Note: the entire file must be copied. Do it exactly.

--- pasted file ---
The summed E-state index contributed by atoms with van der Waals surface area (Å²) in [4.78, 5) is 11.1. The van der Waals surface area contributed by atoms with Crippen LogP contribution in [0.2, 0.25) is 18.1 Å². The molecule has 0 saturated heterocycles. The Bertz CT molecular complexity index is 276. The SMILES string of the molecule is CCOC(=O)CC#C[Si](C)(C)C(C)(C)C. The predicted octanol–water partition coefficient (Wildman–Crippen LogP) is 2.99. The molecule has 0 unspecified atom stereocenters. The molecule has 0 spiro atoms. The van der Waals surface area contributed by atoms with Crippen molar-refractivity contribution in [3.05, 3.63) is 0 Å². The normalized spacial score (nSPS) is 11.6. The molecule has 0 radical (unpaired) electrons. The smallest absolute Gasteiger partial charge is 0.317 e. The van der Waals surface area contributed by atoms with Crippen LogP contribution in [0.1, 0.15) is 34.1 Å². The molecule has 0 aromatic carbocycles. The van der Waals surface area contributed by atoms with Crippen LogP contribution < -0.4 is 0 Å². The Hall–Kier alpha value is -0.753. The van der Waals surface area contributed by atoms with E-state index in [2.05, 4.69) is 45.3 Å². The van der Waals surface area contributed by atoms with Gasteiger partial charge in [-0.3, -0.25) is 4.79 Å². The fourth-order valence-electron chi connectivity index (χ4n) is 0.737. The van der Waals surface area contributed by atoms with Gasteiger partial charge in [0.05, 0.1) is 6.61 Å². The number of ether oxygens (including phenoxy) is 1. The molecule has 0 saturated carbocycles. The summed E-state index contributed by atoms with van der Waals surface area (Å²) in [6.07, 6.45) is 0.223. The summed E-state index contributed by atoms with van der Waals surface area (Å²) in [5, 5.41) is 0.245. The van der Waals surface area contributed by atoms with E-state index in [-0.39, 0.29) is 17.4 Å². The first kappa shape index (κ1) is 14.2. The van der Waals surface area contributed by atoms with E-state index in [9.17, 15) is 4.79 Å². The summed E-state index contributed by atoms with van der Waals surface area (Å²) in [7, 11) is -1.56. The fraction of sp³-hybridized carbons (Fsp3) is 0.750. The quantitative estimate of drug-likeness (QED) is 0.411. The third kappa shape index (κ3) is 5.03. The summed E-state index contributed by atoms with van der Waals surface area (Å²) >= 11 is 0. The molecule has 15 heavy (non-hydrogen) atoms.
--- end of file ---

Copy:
The summed E-state index contributed by atoms with van der Waals surface area (Å²) in [4.78, 5) is 11.1. The van der Waals surface area contributed by atoms with Crippen LogP contribution in [0.2, 0.25) is 18.1 Å². The molecule has 0 saturated heterocycles. The Bertz CT molecular complexity index is 276. The SMILES string of the molecule is CCOC(=O)CC#C[Si](C)(C)C(C)(C)C. The predicted octanol–water partition coefficient (Wildman–Crippen LogP) is 2.99. The molecule has 0 unspecified atom stereocenters. The molecule has 0 spiro atoms. The van der Waals surface area contributed by atoms with Crippen molar-refractivity contribution in [3.05, 3.63) is 0 Å². The normalized spacial score (nSPS) is 11.6. The molecule has 0 radical (unpaired) electrons. The smallest absolute Gasteiger partial charge is 0.317 e. The van der Waals surface area contributed by atoms with Crippen LogP contribution in [0.1, 0.15) is 34.1 Å². The molecule has 0 aromatic carbocycles. The van der Waals surface area contributed by atoms with Crippen LogP contribution < -0.4 is 0 Å². The Hall–Kier alpha value is -0.753. The van der Waals surface area contributed by atoms with E-state index in [2.05, 4.69) is 45.3 Å². The van der Waals surface area contributed by atoms with Gasteiger partial charge in [-0.3, -0.25) is 4.79 Å². The fourth-order valence-electron chi connectivity index (χ4n) is 0.737. The van der Waals surface area contributed by atoms with Gasteiger partial charge in [0.05, 0.1) is 6.61 Å². The number of ether oxygens (including phenoxy) is 1. The molecule has 0 saturated carbocycles. The summed E-state index contributed by atoms with van der Waals surface area (Å²) in [6.07, 6.45) is 0.223. The summed E-state index contributed by atoms with van der Waals surface area (Å²) in [5, 5.41) is 0.245. The van der Waals surface area contributed by atoms with E-state index in [-0.39, 0.29) is 17.4 Å². The first kappa shape index (κ1) is 14.2. The van der Waals surface area contributed by atoms with E-state index in [9.17, 15) is 4.79 Å². The summed E-state index contributed by atoms with van der Waals surface area (Å²) in [7, 11) is -1.56. The fraction of sp³-hybridized carbons (Fsp3) is 0.750. The quantitative estimate of drug-likeness (QED) is 0.411. The third kappa shape index (κ3) is 5.03. The summed E-state index contributed by atoms with van der Waals surface area (Å²) >= 11 is 0. The molecule has 15 heavy (non-hydrogen) atoms.